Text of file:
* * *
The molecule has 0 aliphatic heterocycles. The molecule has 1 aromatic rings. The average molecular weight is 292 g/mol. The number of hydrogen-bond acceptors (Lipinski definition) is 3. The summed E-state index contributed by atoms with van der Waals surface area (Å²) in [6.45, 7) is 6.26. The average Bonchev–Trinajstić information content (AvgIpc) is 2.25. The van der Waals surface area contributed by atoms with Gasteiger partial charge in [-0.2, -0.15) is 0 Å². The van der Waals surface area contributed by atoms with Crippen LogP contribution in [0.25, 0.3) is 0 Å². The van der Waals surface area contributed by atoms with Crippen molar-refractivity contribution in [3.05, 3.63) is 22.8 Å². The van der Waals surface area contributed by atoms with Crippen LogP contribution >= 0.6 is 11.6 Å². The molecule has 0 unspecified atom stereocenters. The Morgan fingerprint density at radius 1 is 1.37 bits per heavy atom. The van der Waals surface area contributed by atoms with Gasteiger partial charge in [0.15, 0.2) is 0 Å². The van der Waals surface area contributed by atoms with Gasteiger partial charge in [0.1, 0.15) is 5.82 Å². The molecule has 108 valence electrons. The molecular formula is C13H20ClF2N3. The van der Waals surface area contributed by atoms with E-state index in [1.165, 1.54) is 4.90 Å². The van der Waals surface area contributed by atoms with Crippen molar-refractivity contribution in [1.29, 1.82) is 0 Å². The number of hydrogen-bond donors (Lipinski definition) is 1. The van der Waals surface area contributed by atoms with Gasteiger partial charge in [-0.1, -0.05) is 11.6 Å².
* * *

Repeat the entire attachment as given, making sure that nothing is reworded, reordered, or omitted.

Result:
The molecule has 0 aliphatic heterocycles. The molecule has 1 aromatic rings. The average molecular weight is 292 g/mol. The number of hydrogen-bond acceptors (Lipinski definition) is 3. The summed E-state index contributed by atoms with van der Waals surface area (Å²) in [6.45, 7) is 6.26. The average Bonchev–Trinajstić information content (AvgIpc) is 2.25. The van der Waals surface area contributed by atoms with Gasteiger partial charge in [-0.2, -0.15) is 0 Å². The van der Waals surface area contributed by atoms with Crippen LogP contribution in [0.25, 0.3) is 0 Å². The van der Waals surface area contributed by atoms with Crippen molar-refractivity contribution in [3.05, 3.63) is 22.8 Å². The van der Waals surface area contributed by atoms with Crippen LogP contribution >= 0.6 is 11.6 Å². The molecule has 0 unspecified atom stereocenters. The Morgan fingerprint density at radius 1 is 1.37 bits per heavy atom. The van der Waals surface area contributed by atoms with Gasteiger partial charge in [0.15, 0.2) is 0 Å². The van der Waals surface area contributed by atoms with Gasteiger partial charge in [0.1, 0.15) is 5.82 Å². The molecule has 108 valence electrons. The molecular formula is C13H20ClF2N3. The van der Waals surface area contributed by atoms with E-state index in [1.165, 1.54) is 4.90 Å². The van der Waals surface area contributed by atoms with Crippen molar-refractivity contribution in [1.29, 1.82) is 0 Å². The number of hydrogen-bond donors (Lipinski definition) is 1. The van der Waals surface area contributed by atoms with Gasteiger partial charge in [-0.1, -0.05) is 11.6 Å².